If we fast forward to today, we still see the impacts of historic disinvestment. The physical quality of a neighborhood's housing stock does not improve instantly just because mortgages become more available or race restrictive covenants are ruled unconstitutional. Often today public services are still not as robust in the impacted neighborhoods, which further acts as a damper of housing values. Appraisers attach what we think is undue attention to neighborhood factors in their valuation, and of course when sales comparisions are used as the basis of an appraisal, this system is self-perpetuating. Lower property values even mean that in some cities and neighborhoods, lenders are unwilling to make the small size loans that cover the cost of low monetary value homes. While "steering" prospective home buyers to particular neighborhoods based on race is illegal, it still occurs. The practice of "testing," which entails sending people of different races to the same real estate agent or company to compare their treatment, shows that there is still subtle and not-so-subtle steering. Continued steering thus becomes another self-perpetuating system that reinforces segregation.
As fair housing organizations and agencies across the nation can attest, a multitude of fair housing complaints arise in any city every year. Many of these center on rental housing too. Landlords sometimes do everything they can to discourage or just outright deny renting to African-Americans. The stories often show blatant discriminatory intent. If your city even has an active place to complain about fair housing, ask them for some examples. (Cities receiving Community Development Block Grant money must designate a procedure for fair housing complaints. Ask about this in your city, since presumably your board is advisory to those charged with administering CDBG funds.)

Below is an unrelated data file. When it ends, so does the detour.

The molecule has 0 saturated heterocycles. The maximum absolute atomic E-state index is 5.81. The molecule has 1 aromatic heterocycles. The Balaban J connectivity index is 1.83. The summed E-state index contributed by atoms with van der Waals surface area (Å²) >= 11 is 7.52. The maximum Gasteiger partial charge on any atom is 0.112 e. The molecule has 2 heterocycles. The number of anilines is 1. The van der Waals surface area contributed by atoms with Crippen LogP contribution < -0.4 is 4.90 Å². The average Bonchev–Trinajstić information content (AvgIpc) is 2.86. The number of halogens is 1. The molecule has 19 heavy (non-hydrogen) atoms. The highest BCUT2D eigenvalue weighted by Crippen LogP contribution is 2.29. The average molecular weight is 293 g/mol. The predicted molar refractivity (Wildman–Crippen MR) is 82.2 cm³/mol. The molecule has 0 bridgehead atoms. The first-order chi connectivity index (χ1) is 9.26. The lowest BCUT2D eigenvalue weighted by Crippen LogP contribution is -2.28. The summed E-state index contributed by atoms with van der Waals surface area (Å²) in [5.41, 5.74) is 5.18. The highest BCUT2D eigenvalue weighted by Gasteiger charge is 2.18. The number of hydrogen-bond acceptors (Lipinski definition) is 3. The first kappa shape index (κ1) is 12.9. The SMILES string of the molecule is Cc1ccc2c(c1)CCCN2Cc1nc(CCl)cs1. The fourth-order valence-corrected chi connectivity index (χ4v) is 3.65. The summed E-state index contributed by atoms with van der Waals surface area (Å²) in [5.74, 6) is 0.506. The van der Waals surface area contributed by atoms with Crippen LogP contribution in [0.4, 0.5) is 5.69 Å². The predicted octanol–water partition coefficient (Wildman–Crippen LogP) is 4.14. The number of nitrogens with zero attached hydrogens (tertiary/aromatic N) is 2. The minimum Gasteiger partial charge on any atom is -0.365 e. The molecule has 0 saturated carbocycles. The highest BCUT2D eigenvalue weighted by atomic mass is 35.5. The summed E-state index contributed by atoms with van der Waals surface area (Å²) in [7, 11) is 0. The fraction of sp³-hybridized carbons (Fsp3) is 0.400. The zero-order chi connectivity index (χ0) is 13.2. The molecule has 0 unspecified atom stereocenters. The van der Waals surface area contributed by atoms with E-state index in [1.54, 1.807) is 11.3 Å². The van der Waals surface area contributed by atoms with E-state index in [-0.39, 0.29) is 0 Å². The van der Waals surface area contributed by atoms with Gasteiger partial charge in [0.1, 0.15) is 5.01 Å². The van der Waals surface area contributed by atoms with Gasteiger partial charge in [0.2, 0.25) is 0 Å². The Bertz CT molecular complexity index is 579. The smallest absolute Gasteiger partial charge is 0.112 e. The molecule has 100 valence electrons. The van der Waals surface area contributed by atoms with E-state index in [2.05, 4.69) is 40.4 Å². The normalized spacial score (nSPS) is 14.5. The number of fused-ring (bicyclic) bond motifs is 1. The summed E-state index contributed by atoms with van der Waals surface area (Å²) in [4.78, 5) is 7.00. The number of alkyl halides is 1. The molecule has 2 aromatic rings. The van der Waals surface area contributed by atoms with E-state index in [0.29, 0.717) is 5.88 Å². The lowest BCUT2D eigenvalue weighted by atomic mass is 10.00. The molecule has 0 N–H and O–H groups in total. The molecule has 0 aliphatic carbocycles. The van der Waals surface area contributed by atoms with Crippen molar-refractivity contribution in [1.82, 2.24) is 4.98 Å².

While we cannot tell you definitively what another person means by using the term abolitionist housing policy, we hope this discussion shows you some of the discriminatory realities that your colleague on the board may want to see abolished, including mortgage discrimination, displacement because of housing rental or sale price increases, unfair appraisal and real estate industry practices, legacy continuation of poor public services in formerly redlined areas and minority neighborhoods in general, insufficient regard for the impact of government programs on minority communities, and outright discrimation in rental housing.
Subscribe to our monthly e-mail newsletter, called USEFUL COMMUNITY PLUS, which provides you with short features or tips about timely topics for neighborhoods, towns and cities, community organizations, rural environments, and our international friends. Unsubscribe any time. Give it a try.